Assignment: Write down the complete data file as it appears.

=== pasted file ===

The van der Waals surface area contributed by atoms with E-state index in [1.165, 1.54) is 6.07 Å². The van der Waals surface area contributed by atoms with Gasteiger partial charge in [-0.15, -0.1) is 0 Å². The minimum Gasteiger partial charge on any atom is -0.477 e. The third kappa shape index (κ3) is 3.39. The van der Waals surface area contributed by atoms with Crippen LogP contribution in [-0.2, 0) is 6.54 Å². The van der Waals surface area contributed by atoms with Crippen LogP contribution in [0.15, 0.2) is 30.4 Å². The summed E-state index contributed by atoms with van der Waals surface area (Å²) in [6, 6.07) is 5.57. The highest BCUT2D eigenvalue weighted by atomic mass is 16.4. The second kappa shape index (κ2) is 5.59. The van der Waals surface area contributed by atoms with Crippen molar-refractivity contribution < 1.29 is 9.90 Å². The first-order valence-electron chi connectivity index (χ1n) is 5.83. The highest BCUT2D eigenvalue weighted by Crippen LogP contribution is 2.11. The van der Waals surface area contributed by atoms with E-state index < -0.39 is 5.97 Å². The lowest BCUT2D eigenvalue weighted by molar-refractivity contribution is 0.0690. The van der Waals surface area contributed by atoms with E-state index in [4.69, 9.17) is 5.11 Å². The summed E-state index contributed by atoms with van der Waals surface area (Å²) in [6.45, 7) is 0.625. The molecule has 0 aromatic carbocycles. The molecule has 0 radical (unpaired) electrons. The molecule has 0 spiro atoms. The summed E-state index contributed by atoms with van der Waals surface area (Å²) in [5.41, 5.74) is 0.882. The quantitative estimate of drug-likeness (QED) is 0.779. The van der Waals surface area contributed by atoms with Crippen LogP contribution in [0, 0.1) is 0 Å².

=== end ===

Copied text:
The van der Waals surface area contributed by atoms with E-state index in [1.165, 1.54) is 6.07 Å². The van der Waals surface area contributed by atoms with Gasteiger partial charge in [-0.15, -0.1) is 0 Å². The minimum Gasteiger partial charge on any atom is -0.477 e. The third kappa shape index (κ3) is 3.39. The van der Waals surface area contributed by atoms with Crippen LogP contribution in [-0.2, 0) is 6.54 Å². The van der Waals surface area contributed by atoms with Crippen LogP contribution in [0.15, 0.2) is 30.4 Å². The summed E-state index contributed by atoms with van der Waals surface area (Å²) in [6, 6.07) is 5.57. The highest BCUT2D eigenvalue weighted by atomic mass is 16.4. The second kappa shape index (κ2) is 5.59. The van der Waals surface area contributed by atoms with Crippen molar-refractivity contribution < 1.29 is 9.90 Å². The first-order valence-electron chi connectivity index (χ1n) is 5.83. The highest BCUT2D eigenvalue weighted by Crippen LogP contribution is 2.11. The van der Waals surface area contributed by atoms with E-state index < -0.39 is 5.97 Å². The lowest BCUT2D eigenvalue weighted by molar-refractivity contribution is 0.0690. The van der Waals surface area contributed by atoms with E-state index in [4.69, 9.17) is 5.11 Å². The summed E-state index contributed by atoms with van der Waals surface area (Å²) in [6.45, 7) is 0.625. The molecule has 0 aromatic carbocycles. The molecule has 0 radical (unpaired) electrons. The molecule has 0 spiro atoms. The summed E-state index contributed by atoms with van der Waals surface area (Å²) in [5.41, 5.74) is 0.882. The quantitative estimate of drug-likeness (QED) is 0.779. The van der Waals surface area contributed by atoms with Crippen LogP contribution in [0, 0.1) is 0 Å².